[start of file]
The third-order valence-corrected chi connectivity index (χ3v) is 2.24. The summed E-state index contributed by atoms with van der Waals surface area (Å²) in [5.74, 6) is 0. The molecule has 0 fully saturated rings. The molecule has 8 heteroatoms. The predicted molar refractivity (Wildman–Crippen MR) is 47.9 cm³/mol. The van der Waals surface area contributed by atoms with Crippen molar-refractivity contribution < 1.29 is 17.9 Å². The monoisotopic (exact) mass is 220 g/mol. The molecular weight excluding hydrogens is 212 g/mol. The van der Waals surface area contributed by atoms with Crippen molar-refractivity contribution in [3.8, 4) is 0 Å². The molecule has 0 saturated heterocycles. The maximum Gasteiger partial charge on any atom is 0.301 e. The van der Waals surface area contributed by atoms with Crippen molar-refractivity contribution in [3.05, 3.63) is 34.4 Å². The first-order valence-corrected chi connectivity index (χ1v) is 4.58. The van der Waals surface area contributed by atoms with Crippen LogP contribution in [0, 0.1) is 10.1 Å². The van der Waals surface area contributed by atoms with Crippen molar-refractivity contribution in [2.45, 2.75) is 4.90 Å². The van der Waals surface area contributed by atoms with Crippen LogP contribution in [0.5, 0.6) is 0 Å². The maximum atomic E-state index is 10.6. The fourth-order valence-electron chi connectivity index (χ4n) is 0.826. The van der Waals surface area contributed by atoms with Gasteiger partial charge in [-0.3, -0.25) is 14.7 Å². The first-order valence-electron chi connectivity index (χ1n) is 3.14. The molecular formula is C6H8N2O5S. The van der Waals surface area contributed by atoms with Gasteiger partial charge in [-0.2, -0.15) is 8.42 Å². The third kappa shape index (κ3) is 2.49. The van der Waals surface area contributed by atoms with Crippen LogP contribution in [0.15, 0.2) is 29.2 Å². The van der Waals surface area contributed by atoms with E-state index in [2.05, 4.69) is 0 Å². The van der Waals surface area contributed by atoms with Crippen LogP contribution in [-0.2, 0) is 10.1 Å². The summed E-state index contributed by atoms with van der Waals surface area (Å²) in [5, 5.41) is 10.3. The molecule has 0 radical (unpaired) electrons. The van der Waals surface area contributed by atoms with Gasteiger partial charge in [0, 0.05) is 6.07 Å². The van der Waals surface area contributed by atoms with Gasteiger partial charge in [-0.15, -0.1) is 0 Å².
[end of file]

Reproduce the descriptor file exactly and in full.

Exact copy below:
The third-order valence-corrected chi connectivity index (χ3v) is 2.24. The summed E-state index contributed by atoms with van der Waals surface area (Å²) in [5.74, 6) is 0. The molecule has 0 fully saturated rings. The molecule has 8 heteroatoms. The predicted molar refractivity (Wildman–Crippen MR) is 47.9 cm³/mol. The van der Waals surface area contributed by atoms with Crippen molar-refractivity contribution < 1.29 is 17.9 Å². The monoisotopic (exact) mass is 220 g/mol. The molecular weight excluding hydrogens is 212 g/mol. The van der Waals surface area contributed by atoms with Crippen molar-refractivity contribution in [3.8, 4) is 0 Å². The molecule has 0 saturated heterocycles. The maximum Gasteiger partial charge on any atom is 0.301 e. The van der Waals surface area contributed by atoms with Crippen molar-refractivity contribution in [3.05, 3.63) is 34.4 Å². The first-order valence-corrected chi connectivity index (χ1v) is 4.58. The van der Waals surface area contributed by atoms with Crippen LogP contribution in [0, 0.1) is 10.1 Å². The van der Waals surface area contributed by atoms with Crippen molar-refractivity contribution in [2.45, 2.75) is 4.90 Å². The van der Waals surface area contributed by atoms with Crippen LogP contribution in [0.5, 0.6) is 0 Å². The maximum atomic E-state index is 10.6. The fourth-order valence-electron chi connectivity index (χ4n) is 0.826. The van der Waals surface area contributed by atoms with Gasteiger partial charge in [-0.3, -0.25) is 14.7 Å². The first-order valence-electron chi connectivity index (χ1n) is 3.14. The molecular formula is C6H8N2O5S. The van der Waals surface area contributed by atoms with Gasteiger partial charge in [-0.2, -0.15) is 8.42 Å². The third kappa shape index (κ3) is 2.49. The van der Waals surface area contributed by atoms with Crippen LogP contribution in [0.15, 0.2) is 29.2 Å². The van der Waals surface area contributed by atoms with E-state index in [2.05, 4.69) is 0 Å². The van der Waals surface area contributed by atoms with Crippen LogP contribution in [-0.2, 0) is 10.1 Å². The summed E-state index contributed by atoms with van der Waals surface area (Å²) in [5, 5.41) is 10.3. The molecule has 0 radical (unpaired) electrons. The van der Waals surface area contributed by atoms with Gasteiger partial charge in [0, 0.05) is 6.07 Å². The van der Waals surface area contributed by atoms with Gasteiger partial charge in [-0.15, -0.1) is 0 Å².